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Publication numberUS4287482 A
Publication typeGrant
Application numberUS 06/070,943
Publication dateSep 1, 1981
Filing dateAug 30, 1979
Priority dateAug 30, 1979
Publication number06070943, 070943, US 4287482 A, US 4287482A, US-A-4287482, US4287482 A, US4287482A
InventorsJohn C. Wert, III
Original AssigneeWert Iii John C
Export CitationBiBTeX, EndNote, RefMan
External Links: USPTO, USPTO Assignment, Espacenet
CW-Pulsed laser
US 4287482 A
An apparatus for generating a spatially coherent laser beam having both CW and pulsed modes. The modes are generated in differing volumetric regions of a single gain medium excited by a continuous energy pump. The CW portion of the output beam passes from the gain medium through a partially transmissive output coupling. The pulsed modes in the output beam are created in the respective region of the gain medium when transition materials from a selected group are stimulated to undergo an abrupt change between their reflective and transmissive states. Either cavity dumped or Q-switched configurations can be created by selective and patterned location of the transition materials at the ends of the gain medium. Symmetric organization of the volumetric regions within the gain medium allows temporal superposition of the two modes while maintaining spatial distinctiveness within the laser beam generated.
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I claim:
1. An apparatus for generating a spatially coherent laser beam having concurrent CW and pulsed modes, comprising:
a. a gain medium;
b. a means for continuously pumping said medium;
c. a first reflective surface at a first end of said gain medium for optically terminating said gain medium, said first reflective surface having distinct areas for CW and pulsed operating modes;
d. a second reflective surface at a second end of said gain medium, in the form of an output coupling having distinct areas for CW and pulsed operating modes, said second reflective surface disposed oppositely to the said first reflective surface and defining an optical resonant cavity with said first reflective surface; and
e. a transition material, at one of said ends of said gain medium, having selectively optically reflective and transmissive phases in response to an external stimulus.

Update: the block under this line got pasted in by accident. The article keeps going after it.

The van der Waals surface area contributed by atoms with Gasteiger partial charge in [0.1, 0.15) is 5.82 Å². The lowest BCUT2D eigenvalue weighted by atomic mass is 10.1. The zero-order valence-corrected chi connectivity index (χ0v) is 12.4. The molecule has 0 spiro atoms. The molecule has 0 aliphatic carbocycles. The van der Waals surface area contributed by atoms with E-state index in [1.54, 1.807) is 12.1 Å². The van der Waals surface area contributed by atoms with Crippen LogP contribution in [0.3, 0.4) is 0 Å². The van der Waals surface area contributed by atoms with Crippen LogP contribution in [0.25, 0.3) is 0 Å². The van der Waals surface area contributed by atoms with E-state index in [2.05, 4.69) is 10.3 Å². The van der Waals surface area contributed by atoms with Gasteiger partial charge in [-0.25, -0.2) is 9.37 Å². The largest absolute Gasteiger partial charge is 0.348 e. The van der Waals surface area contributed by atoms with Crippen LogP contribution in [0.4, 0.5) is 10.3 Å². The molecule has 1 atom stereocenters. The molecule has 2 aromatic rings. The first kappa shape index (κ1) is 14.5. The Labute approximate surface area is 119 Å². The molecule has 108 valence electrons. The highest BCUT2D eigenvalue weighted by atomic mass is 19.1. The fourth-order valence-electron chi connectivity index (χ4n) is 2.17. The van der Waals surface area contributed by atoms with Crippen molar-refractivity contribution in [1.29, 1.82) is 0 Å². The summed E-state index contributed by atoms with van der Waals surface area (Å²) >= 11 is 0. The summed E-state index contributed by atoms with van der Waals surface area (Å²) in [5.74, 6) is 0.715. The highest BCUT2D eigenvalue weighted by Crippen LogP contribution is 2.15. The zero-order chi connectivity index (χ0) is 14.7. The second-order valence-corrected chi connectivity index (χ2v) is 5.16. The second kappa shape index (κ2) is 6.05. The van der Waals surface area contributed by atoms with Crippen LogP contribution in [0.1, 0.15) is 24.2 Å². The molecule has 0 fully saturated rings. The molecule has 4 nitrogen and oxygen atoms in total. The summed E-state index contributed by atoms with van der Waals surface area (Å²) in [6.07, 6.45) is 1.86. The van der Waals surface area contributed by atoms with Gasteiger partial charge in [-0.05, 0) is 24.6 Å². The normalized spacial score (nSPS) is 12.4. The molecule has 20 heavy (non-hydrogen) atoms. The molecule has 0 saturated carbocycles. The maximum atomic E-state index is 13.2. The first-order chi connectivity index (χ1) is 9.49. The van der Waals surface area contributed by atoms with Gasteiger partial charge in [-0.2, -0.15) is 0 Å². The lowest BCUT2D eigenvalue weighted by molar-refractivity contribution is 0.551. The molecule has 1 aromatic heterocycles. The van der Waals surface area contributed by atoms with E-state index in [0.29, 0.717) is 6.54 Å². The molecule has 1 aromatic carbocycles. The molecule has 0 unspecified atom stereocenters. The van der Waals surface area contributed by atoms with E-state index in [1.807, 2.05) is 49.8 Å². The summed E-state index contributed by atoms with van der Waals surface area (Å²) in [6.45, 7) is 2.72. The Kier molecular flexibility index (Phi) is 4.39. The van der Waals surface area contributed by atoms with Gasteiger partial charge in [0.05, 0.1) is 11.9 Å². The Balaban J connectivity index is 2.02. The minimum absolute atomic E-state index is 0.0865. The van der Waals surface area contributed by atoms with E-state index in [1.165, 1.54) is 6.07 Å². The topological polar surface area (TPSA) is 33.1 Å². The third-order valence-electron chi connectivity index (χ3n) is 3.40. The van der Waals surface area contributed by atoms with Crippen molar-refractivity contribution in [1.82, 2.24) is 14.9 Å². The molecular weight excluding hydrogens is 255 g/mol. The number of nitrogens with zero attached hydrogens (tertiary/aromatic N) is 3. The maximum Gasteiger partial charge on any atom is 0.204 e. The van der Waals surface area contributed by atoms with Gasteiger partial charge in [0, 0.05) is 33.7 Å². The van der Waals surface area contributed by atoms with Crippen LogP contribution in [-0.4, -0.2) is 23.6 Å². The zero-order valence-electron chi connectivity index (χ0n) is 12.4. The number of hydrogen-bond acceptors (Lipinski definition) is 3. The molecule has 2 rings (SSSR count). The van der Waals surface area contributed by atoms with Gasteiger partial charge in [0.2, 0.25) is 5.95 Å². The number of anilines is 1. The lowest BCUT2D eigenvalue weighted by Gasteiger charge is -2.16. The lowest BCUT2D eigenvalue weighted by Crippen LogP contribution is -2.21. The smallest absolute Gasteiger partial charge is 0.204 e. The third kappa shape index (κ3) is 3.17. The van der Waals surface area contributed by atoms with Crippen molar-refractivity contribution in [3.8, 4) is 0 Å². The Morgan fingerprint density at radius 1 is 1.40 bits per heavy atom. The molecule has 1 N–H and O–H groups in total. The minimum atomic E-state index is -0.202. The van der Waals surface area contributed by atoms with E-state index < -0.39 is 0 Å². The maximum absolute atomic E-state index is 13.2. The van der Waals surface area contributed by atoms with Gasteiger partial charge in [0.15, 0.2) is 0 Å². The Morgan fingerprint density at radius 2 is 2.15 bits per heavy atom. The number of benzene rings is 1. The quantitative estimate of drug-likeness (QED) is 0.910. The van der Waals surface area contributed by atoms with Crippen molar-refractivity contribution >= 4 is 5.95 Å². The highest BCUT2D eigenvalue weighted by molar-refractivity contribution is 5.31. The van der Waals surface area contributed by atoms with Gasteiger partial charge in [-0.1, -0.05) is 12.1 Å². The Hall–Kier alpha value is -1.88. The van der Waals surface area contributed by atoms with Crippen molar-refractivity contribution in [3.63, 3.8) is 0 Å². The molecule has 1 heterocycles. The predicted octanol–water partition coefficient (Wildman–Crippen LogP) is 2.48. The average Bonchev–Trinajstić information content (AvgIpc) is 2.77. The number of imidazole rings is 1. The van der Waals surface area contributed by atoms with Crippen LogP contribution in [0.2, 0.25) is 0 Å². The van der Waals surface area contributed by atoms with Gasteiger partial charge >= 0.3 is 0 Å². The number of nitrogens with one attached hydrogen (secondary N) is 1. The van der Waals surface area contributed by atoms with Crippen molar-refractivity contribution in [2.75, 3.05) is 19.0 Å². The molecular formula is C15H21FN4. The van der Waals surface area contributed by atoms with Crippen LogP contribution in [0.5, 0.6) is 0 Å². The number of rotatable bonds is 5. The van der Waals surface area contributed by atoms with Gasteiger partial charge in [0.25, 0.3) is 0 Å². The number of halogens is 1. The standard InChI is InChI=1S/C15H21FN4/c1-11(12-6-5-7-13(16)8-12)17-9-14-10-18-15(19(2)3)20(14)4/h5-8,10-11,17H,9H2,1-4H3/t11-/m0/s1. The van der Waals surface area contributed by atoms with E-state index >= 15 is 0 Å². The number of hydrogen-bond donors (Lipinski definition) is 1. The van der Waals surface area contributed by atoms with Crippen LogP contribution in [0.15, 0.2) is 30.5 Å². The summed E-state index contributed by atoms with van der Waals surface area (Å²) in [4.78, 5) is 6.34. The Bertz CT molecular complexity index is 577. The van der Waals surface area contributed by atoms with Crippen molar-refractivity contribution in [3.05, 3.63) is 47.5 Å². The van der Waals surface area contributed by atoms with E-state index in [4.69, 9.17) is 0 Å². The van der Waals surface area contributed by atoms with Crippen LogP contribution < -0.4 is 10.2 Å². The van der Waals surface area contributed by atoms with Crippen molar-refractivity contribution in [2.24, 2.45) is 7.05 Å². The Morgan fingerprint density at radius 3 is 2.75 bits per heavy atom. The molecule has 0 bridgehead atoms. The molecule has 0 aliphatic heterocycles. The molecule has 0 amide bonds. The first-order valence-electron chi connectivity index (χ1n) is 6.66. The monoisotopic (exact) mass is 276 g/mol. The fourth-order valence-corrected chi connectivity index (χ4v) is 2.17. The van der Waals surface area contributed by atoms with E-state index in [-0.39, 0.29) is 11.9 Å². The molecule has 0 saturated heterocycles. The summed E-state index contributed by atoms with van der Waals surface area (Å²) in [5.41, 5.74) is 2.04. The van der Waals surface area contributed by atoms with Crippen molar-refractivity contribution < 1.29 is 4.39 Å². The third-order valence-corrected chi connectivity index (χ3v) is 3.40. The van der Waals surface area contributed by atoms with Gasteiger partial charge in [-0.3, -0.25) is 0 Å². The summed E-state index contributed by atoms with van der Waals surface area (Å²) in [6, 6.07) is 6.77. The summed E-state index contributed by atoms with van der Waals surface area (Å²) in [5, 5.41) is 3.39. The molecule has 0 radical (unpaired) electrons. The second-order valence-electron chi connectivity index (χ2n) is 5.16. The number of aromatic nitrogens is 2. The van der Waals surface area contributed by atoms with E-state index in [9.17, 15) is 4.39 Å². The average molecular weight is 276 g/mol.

2. The apparatus recited in claim 1, wherein said transition material is at the first end of said gain medium and defines the distinct area for the pulsed operating mode, and further where the pulsed operating mode area of said second end is partially transmissive.
3. The apparatus recited in claim 1, wherein said transition material is at the second end of said gain medium and defines the distinct area for the pulsed operating mode, and further where the pulsed operating mode area of said first end is substantially reflective.
4. The apparatus recited in claims 1, 2 or 3, wherein the first end area for the CW operating mode is substantially reflective and the distinct area of said second end for the CW operating mode is partially transmissive.
5. The apparatus recited in claim 4, wherein the mode areas are defined by concentric circles and the transition material is from a group consisting of VO, VO2, V2 O3, V3 O5, V4 O7, V5 O9, V6 O11, V7 O13, V8 O15, Ti2 O3, Ti4 O7, NbO2, FeSi2, VO2 NbO2, V1-x Mox O2, VO2 -TiO2, V2 O3 -Ti2 O3, V1-x Gex O2, V1-x Nbx O2, V1-x Crx O2, (Crx V1-x)2 O3 and V1-x Tix O2.
6. The apparatus recited in claims 1, 2 or 3, wherein the transition material is from a group consisting of VO, VO2, V2 O3, V3 O5, V4 O7, V5 O9, V6 O11, V7 O13, V8 O15 , Ti2 O3, Ti4 O7, NbO2, FeSi2, VO2 NbO2, V1-x Mox O2, VO2 -TiO2, V2 O3 -Ti2 O3, V1-x Gex O2, V1-x Nbx O2, V1-x Crx O2, (Crx V1-x)2 O3 and V1-x Tix O2.

The invention described herein may be manufactured and used by or for the Government of the United States for all governmental purposes without the payment of any royalty.


The present invention is directed to an apparatus for generating a spatially coherent laser beam which has continuous wave (CW) and pulsed modes temporally superimposed. The opposite ends of a laser grain medium are optically terminated with patterned surfaces consisting of highly reflective, partially reflective and transitional areas. The reflective areas are conventional in structure and operation, while the areas of transitional material are unique in their ability to alternate abruptly between highly transmissive and highly reflective states in response to external stimuli.

When pumped by a continuous energy source the gain medium transmits a CW laser beam from the output coupling end for the optical area not subject to transition. The areas defined by the transitional material, on the other hand, transmit a pulse upon transition of the material between states. In the cavity dumped configuration, the transition material is located at output coupling end of the gain medium. To operate in the Q-switched configuration the transition material is located at the opposite end of the gain medium.